Too many people think that the Federal Housing Administration only issues loans for single family detached homes. The reality is very different. You can get FHA loans for attached family homes and even condominiums. Here are the basic facts you need to know in order to get an FHA loan. Note that there are additional requirements, but these are the most important ones.
The Federal Housing Administration will issue a condos mortgage if it is part of an approved project. The challenge for borrowers who want to get a mortgage for a condo through the FHA is finding the few condos approved by the FHA, since the FHA has to approve the entire project for individual buyers to be allowed to buy any unit via an FHA mortgage. And only a few projects in any housing market are on the FHA approved project list.
If the property isn’t on the FHA list, you’re going to have to get a conventional mortgage or a VA loan. Properties can fall off the list if they violate various terms, like no more than 10% of condo units being owned by one investor or more than a sixth of residents are late on HOA dues.
Approved projects can be found on the Housing and Urban Development (HUD) website, and you can work with a realtor who knows how to search for approved projects instead of just the MLS.
The FHA only approves condos that are primarily residential. The condo development must contain at least two dwelling units. The FHA offers condo loans for semi-detached, detached, row-houses, walk-ups, mid-rise condos and high-rise condos. It doesn’t require condos to have an elevator. The FHA does consider mixed use properties for condo purchases, but any non-residential use of the property must be less than half of the total floor space. This is why a common style of mixed-used condos puts a business on the first floor and has two levels of living space (or more) above the business. In short, a condos loan cannot be used to buy retail space unless it is only a small portion of the property.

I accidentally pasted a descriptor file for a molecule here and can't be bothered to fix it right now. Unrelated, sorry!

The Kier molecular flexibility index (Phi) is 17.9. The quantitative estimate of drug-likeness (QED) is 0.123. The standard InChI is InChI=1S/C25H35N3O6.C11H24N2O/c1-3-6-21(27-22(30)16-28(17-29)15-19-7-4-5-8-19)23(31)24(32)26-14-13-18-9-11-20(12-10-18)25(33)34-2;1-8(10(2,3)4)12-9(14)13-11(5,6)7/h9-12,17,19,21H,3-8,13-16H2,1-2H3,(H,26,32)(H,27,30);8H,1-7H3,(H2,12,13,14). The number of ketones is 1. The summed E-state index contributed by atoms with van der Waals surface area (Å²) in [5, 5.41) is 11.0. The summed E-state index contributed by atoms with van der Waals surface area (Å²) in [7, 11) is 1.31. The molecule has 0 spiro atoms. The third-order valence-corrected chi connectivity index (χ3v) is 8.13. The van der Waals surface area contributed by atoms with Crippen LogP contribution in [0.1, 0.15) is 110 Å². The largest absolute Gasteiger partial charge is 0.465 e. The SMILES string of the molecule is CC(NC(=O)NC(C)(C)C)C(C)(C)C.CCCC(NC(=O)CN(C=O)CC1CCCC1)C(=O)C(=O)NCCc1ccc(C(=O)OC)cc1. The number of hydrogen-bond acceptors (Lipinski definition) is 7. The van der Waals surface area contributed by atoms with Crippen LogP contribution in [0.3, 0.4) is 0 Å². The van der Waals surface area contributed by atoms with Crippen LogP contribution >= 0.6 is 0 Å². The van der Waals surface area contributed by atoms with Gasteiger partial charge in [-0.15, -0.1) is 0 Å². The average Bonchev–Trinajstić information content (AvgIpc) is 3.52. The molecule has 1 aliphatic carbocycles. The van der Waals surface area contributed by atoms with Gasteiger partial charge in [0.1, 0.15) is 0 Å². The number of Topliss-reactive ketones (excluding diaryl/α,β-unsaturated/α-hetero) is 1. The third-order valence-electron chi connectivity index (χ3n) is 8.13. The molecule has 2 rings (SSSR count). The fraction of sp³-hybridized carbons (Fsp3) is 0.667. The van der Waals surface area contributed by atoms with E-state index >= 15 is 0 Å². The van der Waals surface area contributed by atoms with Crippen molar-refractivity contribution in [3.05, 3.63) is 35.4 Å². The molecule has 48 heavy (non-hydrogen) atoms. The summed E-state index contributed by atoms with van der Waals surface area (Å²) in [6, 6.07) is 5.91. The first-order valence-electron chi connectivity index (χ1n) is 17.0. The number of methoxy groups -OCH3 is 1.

For most of the United States, the maximum amount you can borrow on an FHA mortgage is around $424,000. The maximum limit is set to 150% of a conforming limit, so you can borrow more than this in expensive areas like New York City and Los Angeles. However, you cannot use an FHA loan to buy a luxury condo in more affordable markets. A minimum loan limit is set at 65% of the conforming limit, so it is almost impossible to get an FHA condo loan for cheap, small manufactured condos. If you cannot secure the property without the loan balance being above or below these limits, you’ll have to arrange other financing.
There are also requirements that borrowers themselves must meet to quality for an FHA condo loan. If the loan to value ratio is greater than 80%, the borrower must have mortgage insurance. You can avoid mortgage insurance if you put at least 20% down. However, the minimum down payment is 3.5%. Charities and family members can legally gift you that down payment.
The FHA has more flexible lending terms than other mortgage providers. A general rule of thumb is that you’ll need a credit score of at least 580 to qualify. Steady employment is important, and having worked at the same employer for at least two years is a strong plus. Your monthly income is what will determine how much you would be allowed to borrow.
The other factor to consider is any debt you already have. The FHA sets a maximum debt to income ratio of 31/43. This means no more than 31% of your gross monthly income can go to pay the FHA mortgage. This is the front-end ratio. No more than 43% of your gross monthly income can go to pay all of your debt payments, including the mortgage. That is called the back-end ratio. This means that with the FHA mortgage taking up 31% of your gross income, no more than another 12% of your income can go to pay your car note, student loans or credit card debt. You may want to save up and pay off a few smaller debts to free up cash flow if you’re close to this threshold.
While getting an FHA loan for a condo is tricky, it is still definitely feasible. Remember that it has to be for an approved project. The FHA has more flexible credit terms than other lenders but still have debt to income ratios you must meet, and it only lends money to those who are likely to be able to repay them.